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Dieter Brummer, and the psychological explanation for mourning a celebrity you never met

By abc.net.au , in News Australia , at July 27, 2021 Tags: , , ,


Australia news

Fans of Home and Away star Dieter Brummer have been shocked to learn of the actor’s death at the age of 45, but they can help each other deal with the collective grief, an expert says.

Brummer – who starred as Home and Away heart-throb Shane Parrish in the 1990s, and also briefly appeared on Neighbours as Troy Miller – died on Saturday.

Tributes continue to flow from those who worked with Brummer, but also from fans who grew up watching him on television.

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Writer and disability rights advocate Carly Findlay described herself as having been, at one stage, “a super fan” of Brummer’s.

In a statement, she told her followers: “I want to remind you that the feelings you have through fandom are real, valid feelings. You are allowed to love a celebrity, and you’re allowed to be sad when they’re gone.”

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“Dieter Brummer’s death has shocked me,” she said.

“Fandom can be an incredible experience — and is nothing to be ashamed about.”

Grieving as a fan

A kind of collective grief plays out every time a celebrity or well-known person dies, and that grief can be enormous.

Many people still remember where they were when they heard about the death of Michael Jackson, or David Bowie, or Princess Diana.

Lauren Breen, an Associate Professor of psychology at Curtin University, says it’s normal to feel some sadness over a prominent person’s death, even if you never met them.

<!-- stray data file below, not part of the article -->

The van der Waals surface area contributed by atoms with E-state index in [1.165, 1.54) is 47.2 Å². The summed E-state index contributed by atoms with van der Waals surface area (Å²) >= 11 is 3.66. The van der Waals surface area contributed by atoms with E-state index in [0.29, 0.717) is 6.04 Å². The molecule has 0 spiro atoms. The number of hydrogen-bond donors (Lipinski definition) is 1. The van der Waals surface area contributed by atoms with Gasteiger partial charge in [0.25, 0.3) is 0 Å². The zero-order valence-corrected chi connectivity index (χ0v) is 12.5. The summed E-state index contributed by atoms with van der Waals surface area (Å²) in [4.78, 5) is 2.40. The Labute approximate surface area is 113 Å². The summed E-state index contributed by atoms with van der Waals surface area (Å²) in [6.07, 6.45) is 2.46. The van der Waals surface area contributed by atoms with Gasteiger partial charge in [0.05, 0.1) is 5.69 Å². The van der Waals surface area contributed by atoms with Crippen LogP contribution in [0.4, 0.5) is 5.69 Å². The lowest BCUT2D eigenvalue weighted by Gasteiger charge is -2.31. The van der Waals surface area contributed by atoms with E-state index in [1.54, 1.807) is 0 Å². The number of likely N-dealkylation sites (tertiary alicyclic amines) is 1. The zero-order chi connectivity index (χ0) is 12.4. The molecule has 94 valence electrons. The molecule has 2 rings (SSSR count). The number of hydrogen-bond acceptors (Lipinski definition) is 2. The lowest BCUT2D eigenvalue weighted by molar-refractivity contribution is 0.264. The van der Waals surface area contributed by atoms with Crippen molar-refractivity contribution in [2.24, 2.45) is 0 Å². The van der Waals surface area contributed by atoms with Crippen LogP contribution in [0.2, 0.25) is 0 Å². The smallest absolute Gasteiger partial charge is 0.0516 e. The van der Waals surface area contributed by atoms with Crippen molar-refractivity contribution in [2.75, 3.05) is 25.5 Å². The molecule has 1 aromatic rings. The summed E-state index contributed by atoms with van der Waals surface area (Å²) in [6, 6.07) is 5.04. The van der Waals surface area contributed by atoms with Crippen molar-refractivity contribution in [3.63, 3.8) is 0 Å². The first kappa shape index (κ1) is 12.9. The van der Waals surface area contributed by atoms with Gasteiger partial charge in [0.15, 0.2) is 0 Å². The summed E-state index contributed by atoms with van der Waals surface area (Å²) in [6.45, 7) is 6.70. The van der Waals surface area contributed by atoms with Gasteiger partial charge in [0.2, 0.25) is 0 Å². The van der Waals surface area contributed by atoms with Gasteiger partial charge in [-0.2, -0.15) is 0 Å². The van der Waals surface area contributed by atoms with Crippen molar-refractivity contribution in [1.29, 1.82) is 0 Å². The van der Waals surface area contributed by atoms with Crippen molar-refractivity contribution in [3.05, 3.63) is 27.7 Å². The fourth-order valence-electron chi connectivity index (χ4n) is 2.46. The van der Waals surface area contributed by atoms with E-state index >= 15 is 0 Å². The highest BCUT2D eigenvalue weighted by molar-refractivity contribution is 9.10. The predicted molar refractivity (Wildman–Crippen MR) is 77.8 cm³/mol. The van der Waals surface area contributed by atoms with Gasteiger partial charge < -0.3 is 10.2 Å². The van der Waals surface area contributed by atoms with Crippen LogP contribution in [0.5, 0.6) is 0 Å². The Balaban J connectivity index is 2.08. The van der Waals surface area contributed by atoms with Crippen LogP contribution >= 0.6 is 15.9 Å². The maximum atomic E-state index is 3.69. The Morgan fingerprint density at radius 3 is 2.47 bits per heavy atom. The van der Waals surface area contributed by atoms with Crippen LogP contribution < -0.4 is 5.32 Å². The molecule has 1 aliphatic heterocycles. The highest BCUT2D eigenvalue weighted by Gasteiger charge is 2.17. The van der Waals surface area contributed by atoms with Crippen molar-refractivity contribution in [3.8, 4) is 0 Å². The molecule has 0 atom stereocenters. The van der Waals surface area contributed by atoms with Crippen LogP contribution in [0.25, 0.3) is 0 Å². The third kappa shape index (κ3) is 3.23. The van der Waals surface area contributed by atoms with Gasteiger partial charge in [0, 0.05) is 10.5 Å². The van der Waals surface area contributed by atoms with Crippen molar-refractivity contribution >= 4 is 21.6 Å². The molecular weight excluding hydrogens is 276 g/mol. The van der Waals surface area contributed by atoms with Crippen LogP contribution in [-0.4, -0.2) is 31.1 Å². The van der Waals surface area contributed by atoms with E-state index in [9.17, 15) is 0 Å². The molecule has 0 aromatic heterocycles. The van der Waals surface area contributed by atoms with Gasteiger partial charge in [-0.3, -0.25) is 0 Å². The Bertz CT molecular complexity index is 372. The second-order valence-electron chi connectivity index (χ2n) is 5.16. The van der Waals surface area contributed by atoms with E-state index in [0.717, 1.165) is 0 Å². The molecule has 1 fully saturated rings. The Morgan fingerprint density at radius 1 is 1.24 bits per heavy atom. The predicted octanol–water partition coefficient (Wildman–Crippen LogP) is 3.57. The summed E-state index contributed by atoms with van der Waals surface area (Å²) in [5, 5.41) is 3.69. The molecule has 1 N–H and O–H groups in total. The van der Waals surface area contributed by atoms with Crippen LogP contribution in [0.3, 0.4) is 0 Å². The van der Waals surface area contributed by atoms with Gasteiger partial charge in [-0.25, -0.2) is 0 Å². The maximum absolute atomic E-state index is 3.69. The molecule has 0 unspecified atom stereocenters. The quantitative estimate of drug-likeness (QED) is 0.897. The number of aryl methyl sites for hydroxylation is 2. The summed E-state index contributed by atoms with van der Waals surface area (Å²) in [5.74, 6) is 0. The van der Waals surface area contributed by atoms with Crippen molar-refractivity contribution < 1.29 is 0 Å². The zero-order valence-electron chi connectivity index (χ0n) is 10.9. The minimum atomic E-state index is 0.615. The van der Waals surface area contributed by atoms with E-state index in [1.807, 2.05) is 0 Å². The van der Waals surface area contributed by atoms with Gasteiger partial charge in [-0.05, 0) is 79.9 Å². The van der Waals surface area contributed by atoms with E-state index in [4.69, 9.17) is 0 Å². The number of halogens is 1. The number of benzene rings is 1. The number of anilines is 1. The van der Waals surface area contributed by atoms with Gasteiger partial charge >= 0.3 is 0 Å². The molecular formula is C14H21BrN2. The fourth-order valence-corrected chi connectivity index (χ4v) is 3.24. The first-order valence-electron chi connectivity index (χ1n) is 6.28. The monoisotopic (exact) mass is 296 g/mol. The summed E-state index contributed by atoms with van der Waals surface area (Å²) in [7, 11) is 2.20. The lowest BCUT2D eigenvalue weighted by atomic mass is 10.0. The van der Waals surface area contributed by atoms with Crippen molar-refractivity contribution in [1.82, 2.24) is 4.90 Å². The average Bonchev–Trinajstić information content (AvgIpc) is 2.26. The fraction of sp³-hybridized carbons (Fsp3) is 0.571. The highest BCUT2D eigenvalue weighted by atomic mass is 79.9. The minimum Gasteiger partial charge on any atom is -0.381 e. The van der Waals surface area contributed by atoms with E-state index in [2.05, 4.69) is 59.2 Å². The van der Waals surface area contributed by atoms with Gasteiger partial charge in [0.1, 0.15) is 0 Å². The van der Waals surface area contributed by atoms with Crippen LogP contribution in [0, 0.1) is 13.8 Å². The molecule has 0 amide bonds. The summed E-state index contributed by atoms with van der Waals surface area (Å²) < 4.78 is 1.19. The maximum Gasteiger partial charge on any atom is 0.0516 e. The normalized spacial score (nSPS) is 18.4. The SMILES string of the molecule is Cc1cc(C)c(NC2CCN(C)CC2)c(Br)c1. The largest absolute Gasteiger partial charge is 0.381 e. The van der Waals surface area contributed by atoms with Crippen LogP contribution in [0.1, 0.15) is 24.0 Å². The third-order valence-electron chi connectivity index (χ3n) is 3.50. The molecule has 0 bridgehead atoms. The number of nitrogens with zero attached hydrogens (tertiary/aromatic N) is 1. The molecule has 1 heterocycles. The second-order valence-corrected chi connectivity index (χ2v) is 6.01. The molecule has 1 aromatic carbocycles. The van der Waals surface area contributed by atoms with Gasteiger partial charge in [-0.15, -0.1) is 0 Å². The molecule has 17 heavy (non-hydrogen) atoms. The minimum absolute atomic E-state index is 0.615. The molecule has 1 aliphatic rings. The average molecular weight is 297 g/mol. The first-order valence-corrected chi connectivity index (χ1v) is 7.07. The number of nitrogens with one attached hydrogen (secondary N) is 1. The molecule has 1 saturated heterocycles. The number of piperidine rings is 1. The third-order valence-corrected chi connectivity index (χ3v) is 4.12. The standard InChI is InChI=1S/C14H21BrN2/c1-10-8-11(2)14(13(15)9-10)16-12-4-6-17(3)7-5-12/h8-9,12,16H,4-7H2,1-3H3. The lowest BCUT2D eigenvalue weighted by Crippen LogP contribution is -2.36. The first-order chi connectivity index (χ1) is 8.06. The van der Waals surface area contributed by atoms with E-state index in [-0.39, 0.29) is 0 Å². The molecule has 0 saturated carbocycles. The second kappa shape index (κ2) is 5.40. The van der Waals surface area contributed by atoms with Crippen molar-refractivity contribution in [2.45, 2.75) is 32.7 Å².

“A lot of people might be wondering why they’re feeling a certain way,” she says.

“We can still have a very strong relationship with someone even when we don’t actually know them, or that person certainly doesn’t know us.

“When they die, it does affect us, because of our attachment to them.”

Dr Breen says psychologists have a term for this phenomenon – it’s called parasocial grief, and it describes a one-sided relationship we might have with someone.

“It’s not the same as a real relationship with the person, but we can still have a relationship with people even when we don’t actually know them in real life.”

Dr Breen says fan groups can grieve in multiple ways: fans may do things by themselves, they might share memories or thoughts on social media, or travel to a place which was significant to the person who died.

She says this collective grief can be helpful.

“The more that we talk about these things, the more grief and loss can be normalised, and we can develop that language for the kinds of thoughts we’re experiencing, and the feelings that we’re feeling,” she says.

“Then we’ll get more support from each other, and more people will feel comfortable to reach out for support.”

Police said Brummer’s death was not believed to be suspicious.

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